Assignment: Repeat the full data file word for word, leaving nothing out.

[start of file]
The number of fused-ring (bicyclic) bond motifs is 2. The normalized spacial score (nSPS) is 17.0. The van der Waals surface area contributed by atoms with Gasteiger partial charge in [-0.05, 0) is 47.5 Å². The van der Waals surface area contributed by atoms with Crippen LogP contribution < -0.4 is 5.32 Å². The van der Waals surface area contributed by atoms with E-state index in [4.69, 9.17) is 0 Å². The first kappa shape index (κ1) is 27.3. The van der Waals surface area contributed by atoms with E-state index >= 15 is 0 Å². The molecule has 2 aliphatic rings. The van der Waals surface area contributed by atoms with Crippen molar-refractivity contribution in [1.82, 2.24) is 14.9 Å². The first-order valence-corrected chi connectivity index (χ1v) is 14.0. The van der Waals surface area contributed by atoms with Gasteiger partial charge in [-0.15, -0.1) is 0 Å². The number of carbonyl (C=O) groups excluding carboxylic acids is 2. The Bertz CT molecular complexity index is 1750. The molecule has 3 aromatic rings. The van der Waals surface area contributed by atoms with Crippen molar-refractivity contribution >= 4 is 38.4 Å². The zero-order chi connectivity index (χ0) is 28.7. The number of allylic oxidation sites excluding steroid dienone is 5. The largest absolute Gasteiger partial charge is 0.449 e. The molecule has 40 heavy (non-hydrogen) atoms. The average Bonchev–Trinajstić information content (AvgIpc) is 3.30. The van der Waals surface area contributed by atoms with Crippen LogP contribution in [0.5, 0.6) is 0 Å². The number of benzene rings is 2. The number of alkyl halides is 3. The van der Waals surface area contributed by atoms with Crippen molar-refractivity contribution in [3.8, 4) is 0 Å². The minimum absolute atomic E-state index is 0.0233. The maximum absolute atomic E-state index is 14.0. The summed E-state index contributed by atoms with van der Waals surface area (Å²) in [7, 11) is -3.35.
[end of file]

The number of fused-ring (bicyclic) bond motifs is 2. The normalized spacial score (nSPS) is 17.0. The van der Waals surface area contributed by atoms with Gasteiger partial charge in [-0.05, 0) is 47.5 Å². The van der Waals surface area contributed by atoms with Crippen LogP contribution < -0.4 is 5.32 Å². The van der Waals surface area contributed by atoms with E-state index in [4.69, 9.17) is 0 Å². The first kappa shape index (κ1) is 27.3. The van der Waals surface area contributed by atoms with E-state index >= 15 is 0 Å². The molecule has 2 aliphatic rings. The van der Waals surface area contributed by atoms with Crippen molar-refractivity contribution in [1.82, 2.24) is 14.9 Å². The first-order valence-corrected chi connectivity index (χ1v) is 14.0. The van der Waals surface area contributed by atoms with Gasteiger partial charge in [-0.15, -0.1) is 0 Å². The number of carbonyl (C=O) groups excluding carboxylic acids is 2. The Bertz CT molecular complexity index is 1750. The molecule has 3 aromatic rings. The van der Waals surface area contributed by atoms with Crippen molar-refractivity contribution >= 4 is 38.4 Å². The zero-order chi connectivity index (χ0) is 28.7. The number of allylic oxidation sites excluding steroid dienone is 5. The largest absolute Gasteiger partial charge is 0.449 e. The molecule has 40 heavy (non-hydrogen) atoms. The average Bonchev–Trinajstić information content (AvgIpc) is 3.30. The van der Waals surface area contributed by atoms with Crippen LogP contribution in [0.5, 0.6) is 0 Å². The number of benzene rings is 2. The number of alkyl halides is 3. The van der Waals surface area contributed by atoms with Crippen molar-refractivity contribution in [3.8, 4) is 0 Å². The minimum absolute atomic E-state index is 0.0233. The maximum absolute atomic E-state index is 14.0. The summed E-state index contributed by atoms with van der Waals surface area (Å²) in [7, 11) is -3.35.